Anaconda (1997) – Luis Llosa

Ugh snakes.

I hate snakes. I’ve never been a fan of snakes.I hate how they move, how they look, all of it. So you’d figure the next title in DK Canada’s Monsters in the Movies, Anaconda, would freak me out right?

That’s what I thought back in the day when the movie was originally released as well, so I figured lets watch! It didn’t then, and it doesn’t now, but even to this day, you have to give credit to the casting in this film, new and old Hollywood with a couple of stars just on the cusp, Jennifer Lopez, Owen Wilson, Eric Stoltz, Ice Cube, a scene-chewing Jon Voight and a very brief appearance of Danny Trejo.

The story follows a documentary crew as they prepare to document a hidden tribe of the Amazon, but fate, or at least the screenwriters, who conspire for the crew to pick up Voight’s Serone, a more than slightly askew snake hunter, who has his sights set on capturing an anaconda, a dangerous snake that can apparently grow up to forty feet in length, and can crush the bones of a human body in its coils before swallowing you, and then regurgitating you to eat you again.

Or so the movie says.


And since they can’t even get the snake’s eyes right (you know to make them look more evil), how much of that are we to believe?

It’s obvious where most of the film’s budget went, because it didn’t go to script or character development for the actors, who all do the best with what they are given… It went to the special effects. And even in ’97 they looked hokey – while the snake may move a little more believably in a computer-generated format, it’s blatantly obvious that it’s CGI, like ‘you’re not fooling anyone’ blatant, and the animatronic stuff, while the snake is great, cause it’s on the set, and can be interacted with, moves like, well, an animtronic creation and not something that is living and breathing.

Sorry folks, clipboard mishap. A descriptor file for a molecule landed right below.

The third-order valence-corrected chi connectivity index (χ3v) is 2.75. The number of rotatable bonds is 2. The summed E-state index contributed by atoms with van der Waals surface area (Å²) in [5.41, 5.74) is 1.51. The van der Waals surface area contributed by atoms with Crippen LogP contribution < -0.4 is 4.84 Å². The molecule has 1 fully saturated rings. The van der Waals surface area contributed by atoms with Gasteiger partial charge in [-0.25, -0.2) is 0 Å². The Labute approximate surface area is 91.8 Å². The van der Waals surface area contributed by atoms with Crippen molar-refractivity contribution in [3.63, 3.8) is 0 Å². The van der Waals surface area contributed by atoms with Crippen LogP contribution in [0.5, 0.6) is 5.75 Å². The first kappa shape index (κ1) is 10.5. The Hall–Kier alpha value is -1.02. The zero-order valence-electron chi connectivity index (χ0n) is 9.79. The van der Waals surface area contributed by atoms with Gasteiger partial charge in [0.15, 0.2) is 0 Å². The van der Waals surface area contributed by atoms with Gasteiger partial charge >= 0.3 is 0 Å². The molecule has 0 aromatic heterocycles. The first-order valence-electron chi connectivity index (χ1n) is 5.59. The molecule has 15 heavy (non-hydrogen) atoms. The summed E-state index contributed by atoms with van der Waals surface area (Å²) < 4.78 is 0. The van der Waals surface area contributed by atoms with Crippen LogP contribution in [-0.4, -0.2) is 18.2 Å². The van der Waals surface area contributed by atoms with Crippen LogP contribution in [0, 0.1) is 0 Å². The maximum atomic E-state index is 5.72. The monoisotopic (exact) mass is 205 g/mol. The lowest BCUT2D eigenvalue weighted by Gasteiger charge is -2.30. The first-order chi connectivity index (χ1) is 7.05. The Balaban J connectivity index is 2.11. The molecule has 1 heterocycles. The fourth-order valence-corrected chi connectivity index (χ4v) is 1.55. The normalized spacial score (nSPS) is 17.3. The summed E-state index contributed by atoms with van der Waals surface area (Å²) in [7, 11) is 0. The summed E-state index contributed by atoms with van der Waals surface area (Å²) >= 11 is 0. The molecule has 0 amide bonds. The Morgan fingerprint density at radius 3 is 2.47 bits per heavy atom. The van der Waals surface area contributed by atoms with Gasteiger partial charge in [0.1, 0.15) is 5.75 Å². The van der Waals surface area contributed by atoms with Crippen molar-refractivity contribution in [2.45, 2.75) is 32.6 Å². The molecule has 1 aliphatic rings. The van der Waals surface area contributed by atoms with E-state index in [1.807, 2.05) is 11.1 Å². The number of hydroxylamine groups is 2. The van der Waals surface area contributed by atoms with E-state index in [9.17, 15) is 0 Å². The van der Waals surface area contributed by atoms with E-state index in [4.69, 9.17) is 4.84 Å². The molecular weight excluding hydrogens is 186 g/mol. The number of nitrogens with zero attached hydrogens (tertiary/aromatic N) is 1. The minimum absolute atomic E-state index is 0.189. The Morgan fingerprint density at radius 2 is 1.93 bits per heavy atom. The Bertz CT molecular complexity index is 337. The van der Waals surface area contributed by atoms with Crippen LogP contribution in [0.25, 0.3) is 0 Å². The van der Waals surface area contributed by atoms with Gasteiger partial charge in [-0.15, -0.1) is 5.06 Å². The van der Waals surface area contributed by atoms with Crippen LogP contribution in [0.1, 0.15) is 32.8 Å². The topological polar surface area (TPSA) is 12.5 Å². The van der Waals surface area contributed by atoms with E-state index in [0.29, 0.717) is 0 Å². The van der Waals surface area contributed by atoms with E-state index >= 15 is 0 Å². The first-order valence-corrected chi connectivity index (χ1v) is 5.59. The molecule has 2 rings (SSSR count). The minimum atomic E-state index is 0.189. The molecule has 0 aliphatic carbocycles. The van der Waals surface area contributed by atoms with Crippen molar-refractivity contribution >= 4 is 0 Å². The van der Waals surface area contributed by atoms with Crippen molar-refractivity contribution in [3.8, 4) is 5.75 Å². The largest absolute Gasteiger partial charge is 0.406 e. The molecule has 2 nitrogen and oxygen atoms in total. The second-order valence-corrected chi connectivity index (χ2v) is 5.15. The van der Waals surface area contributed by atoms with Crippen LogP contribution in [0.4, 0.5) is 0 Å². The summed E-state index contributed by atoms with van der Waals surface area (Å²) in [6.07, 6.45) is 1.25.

What is exceptional from a horror movie angle, is that the film’s heroes, the ones who make it all through, aren’t caucasian, which is a big thing, though it shouldn’t be.

The film is silly, the effects are hokey (and so expensive!), and continuity doesn’t count for much a lot of the time. Still it inspired a sequel and two (!) direct-to-cable movies, so that says somebody, somewhere, must enjoy watching badly created computer snakes chase people.

Still, this is one to see just for the fact that it was the beginning of a couple of careers, and a weird stop along the way for others.

What’s next in DK Books’ Monsters in the Movies? Pick up a copy for yourself and watch with me!



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